• Portable information handling systems are built into portable housings with integrated input/output (I/O) devices, such as a touchscreen liquid crystal display (LCD). In particular, tablet and smartphone portable information handling systems are built into planar housings with a display presenting information as visual images at one side of the planar housing. End users have migrated towards the relatively small planar housings used by smartphones to provide a convenient handheld mobile device for basic processing functions, such as web surfing and reading emails. In addition to providing convenient processing capability, portable information handling systems have taken over a number of information processing functions that were often handled by other devices. Most prominently, portable information handling systems have taken over the role of mobile telephones by providing end users with a handset to place telephone calls. Web browsing and email are supported through the wireless telephone provider's network. Portable information handling systems often include GPS receivers and access to maps to replace handheld navigation devices. Another common feature for portable information handling systems is an integrated camera to take digital pictures and videos.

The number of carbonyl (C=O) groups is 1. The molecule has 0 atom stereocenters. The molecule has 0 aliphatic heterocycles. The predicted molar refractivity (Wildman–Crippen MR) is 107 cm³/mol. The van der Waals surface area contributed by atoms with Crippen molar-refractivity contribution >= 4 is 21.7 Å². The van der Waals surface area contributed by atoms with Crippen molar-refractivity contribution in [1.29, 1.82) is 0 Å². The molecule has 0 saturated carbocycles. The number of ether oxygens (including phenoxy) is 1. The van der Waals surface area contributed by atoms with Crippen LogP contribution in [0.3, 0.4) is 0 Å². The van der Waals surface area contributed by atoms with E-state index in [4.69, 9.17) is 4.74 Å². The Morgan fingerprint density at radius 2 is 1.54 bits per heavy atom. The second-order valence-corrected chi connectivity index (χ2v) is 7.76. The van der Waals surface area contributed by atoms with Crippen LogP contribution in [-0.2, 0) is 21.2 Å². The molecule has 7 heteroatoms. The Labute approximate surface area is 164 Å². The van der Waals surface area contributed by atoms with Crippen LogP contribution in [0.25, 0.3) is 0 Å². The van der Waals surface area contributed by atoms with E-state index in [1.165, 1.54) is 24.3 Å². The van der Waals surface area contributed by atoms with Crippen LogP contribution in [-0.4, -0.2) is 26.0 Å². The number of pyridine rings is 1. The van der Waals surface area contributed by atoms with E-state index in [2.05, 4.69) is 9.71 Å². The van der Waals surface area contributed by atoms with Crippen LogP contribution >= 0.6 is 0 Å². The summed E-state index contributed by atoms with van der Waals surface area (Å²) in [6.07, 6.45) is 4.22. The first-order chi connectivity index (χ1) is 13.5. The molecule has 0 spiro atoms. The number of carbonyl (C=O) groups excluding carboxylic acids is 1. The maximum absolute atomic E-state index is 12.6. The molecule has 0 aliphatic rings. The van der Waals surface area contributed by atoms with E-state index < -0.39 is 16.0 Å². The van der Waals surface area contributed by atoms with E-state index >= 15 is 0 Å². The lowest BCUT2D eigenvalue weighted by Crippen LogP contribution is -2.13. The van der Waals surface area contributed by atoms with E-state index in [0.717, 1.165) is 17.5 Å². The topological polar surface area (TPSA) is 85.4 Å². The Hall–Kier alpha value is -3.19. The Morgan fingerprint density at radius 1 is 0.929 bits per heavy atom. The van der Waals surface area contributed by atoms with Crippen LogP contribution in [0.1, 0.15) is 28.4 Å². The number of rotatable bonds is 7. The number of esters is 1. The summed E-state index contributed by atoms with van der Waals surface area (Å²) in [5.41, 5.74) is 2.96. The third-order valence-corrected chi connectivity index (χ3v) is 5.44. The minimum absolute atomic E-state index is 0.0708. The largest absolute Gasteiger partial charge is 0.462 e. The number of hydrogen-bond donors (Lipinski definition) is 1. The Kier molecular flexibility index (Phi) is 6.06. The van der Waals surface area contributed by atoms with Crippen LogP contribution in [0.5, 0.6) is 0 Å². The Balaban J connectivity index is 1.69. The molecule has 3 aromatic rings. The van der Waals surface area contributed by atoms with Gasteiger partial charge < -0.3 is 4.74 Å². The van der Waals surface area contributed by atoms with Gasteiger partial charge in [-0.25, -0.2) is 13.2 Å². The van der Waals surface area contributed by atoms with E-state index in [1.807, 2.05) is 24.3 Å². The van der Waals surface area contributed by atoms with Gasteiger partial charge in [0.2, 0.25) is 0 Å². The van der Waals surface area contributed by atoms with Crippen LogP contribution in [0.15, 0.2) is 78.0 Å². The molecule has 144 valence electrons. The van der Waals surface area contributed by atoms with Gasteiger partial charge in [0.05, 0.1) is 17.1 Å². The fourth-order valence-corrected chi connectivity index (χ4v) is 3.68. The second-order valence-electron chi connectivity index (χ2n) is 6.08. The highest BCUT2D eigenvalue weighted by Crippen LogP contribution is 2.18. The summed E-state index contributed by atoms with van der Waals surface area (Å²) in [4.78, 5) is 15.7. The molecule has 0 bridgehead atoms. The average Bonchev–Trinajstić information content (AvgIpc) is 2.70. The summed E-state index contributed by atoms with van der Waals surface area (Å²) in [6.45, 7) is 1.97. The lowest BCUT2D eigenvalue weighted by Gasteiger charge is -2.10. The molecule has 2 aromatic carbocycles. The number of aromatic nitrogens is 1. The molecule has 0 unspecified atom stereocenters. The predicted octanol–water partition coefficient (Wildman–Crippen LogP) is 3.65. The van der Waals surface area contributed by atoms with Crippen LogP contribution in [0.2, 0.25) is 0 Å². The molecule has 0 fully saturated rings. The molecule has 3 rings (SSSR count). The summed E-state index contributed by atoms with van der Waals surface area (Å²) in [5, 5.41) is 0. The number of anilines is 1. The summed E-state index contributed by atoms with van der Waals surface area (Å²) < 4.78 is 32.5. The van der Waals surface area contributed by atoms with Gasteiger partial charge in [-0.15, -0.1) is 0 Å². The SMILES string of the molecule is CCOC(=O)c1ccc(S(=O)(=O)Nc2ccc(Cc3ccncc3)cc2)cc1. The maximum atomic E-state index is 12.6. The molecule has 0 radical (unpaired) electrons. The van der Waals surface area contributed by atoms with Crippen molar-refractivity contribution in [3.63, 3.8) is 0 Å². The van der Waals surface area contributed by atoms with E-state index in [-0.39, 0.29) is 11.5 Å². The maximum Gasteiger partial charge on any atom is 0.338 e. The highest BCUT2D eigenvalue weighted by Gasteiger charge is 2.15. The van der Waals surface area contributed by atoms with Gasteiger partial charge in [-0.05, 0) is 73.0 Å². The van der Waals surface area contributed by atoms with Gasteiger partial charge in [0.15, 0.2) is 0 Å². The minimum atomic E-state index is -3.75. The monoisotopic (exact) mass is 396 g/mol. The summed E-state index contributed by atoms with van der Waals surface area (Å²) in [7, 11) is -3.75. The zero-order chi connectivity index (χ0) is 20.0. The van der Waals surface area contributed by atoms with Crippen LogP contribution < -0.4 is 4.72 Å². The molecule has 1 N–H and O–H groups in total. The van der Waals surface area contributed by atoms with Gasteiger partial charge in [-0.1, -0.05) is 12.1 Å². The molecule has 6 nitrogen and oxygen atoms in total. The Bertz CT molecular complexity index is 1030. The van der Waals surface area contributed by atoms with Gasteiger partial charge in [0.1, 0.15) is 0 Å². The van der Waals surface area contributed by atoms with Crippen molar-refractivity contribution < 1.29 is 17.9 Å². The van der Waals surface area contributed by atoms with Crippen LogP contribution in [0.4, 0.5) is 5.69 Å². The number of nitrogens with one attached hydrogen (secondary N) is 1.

• The relatively small size of smartphone and tablet devices has made the cameras in these devices popular with end users. As digital light sensors have improved, the images captured by the cameras have improved in quality. Typically, camera resolution is discussed in terms of the number of megapixels captured with each image. A greater number of megapixels means a greater number of light data points used to recreate a captured image. However, measuring camera quality just based upon sensor pixel size is misleading. Even the best camera sensor will take a low quality picture if light for the sensor is captured by a poor lens. Since smartphones and tablets are built with thinness as a goal, manufacturers have some difficulty assembling quality lens into the systems. Generally, as a result, the quality of portable information handling system pictures and videos tends to suffer. End users generally understand the limitations of portable information handling system cameras and accept that lower quality as a tradeoff for convenience.